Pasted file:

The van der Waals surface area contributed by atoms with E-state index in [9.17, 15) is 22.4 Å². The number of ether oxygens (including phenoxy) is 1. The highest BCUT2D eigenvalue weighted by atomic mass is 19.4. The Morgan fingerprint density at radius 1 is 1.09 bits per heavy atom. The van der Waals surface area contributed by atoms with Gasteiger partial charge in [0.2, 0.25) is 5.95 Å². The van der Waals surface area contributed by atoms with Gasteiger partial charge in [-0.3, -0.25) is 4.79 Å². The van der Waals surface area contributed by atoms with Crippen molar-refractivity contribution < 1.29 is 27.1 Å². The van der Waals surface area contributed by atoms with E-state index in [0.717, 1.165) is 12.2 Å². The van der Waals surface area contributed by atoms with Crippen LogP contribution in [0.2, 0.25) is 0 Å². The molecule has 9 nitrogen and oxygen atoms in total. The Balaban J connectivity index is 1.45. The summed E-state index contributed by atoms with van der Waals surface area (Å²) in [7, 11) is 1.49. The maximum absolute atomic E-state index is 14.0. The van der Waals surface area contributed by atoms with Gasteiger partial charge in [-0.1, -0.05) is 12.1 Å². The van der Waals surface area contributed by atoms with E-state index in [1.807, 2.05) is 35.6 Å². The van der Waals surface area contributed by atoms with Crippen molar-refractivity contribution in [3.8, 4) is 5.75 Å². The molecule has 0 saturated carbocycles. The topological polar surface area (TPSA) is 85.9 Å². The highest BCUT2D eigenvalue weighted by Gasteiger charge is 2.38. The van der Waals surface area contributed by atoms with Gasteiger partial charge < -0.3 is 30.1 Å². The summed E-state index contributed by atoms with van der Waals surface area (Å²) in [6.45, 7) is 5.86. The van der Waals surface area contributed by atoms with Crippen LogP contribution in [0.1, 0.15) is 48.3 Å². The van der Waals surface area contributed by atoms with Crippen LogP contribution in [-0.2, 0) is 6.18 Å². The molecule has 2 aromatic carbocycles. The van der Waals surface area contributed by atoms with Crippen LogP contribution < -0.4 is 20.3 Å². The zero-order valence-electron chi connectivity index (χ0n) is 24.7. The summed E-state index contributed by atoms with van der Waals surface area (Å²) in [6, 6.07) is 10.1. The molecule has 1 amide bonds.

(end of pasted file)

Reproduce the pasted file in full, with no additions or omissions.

The van der Waals surface area contributed by atoms with E-state index in [9.17, 15) is 22.4 Å². The number of ether oxygens (including phenoxy) is 1. The highest BCUT2D eigenvalue weighted by atomic mass is 19.4. The Morgan fingerprint density at radius 1 is 1.09 bits per heavy atom. The van der Waals surface area contributed by atoms with Gasteiger partial charge in [0.2, 0.25) is 5.95 Å². The van der Waals surface area contributed by atoms with Gasteiger partial charge in [-0.3, -0.25) is 4.79 Å². The van der Waals surface area contributed by atoms with Crippen molar-refractivity contribution < 1.29 is 27.1 Å². The van der Waals surface area contributed by atoms with E-state index in [0.717, 1.165) is 12.2 Å². The van der Waals surface area contributed by atoms with Crippen LogP contribution in [0.2, 0.25) is 0 Å². The molecule has 9 nitrogen and oxygen atoms in total. The Balaban J connectivity index is 1.45. The summed E-state index contributed by atoms with van der Waals surface area (Å²) in [7, 11) is 1.49. The maximum absolute atomic E-state index is 14.0. The van der Waals surface area contributed by atoms with Gasteiger partial charge in [-0.1, -0.05) is 12.1 Å². The van der Waals surface area contributed by atoms with E-state index in [1.807, 2.05) is 35.6 Å². The van der Waals surface area contributed by atoms with Crippen molar-refractivity contribution in [3.8, 4) is 5.75 Å². The molecule has 0 saturated carbocycles. The topological polar surface area (TPSA) is 85.9 Å². The highest BCUT2D eigenvalue weighted by Gasteiger charge is 2.38. The van der Waals surface area contributed by atoms with Gasteiger partial charge < -0.3 is 30.1 Å². The summed E-state index contributed by atoms with van der Waals surface area (Å²) in [6.45, 7) is 5.86. The van der Waals surface area contributed by atoms with Crippen LogP contribution in [0.1, 0.15) is 48.3 Å². The van der Waals surface area contributed by atoms with Crippen LogP contribution in [-0.2, 0) is 6.18 Å². The molecule has 2 aromatic carbocycles. The van der Waals surface area contributed by atoms with Crippen LogP contribution < -0.4 is 20.3 Å². The zero-order valence-electron chi connectivity index (χ0n) is 24.7. The summed E-state index contributed by atoms with van der Waals surface area (Å²) in [6, 6.07) is 10.1. The molecule has 1 amide bonds.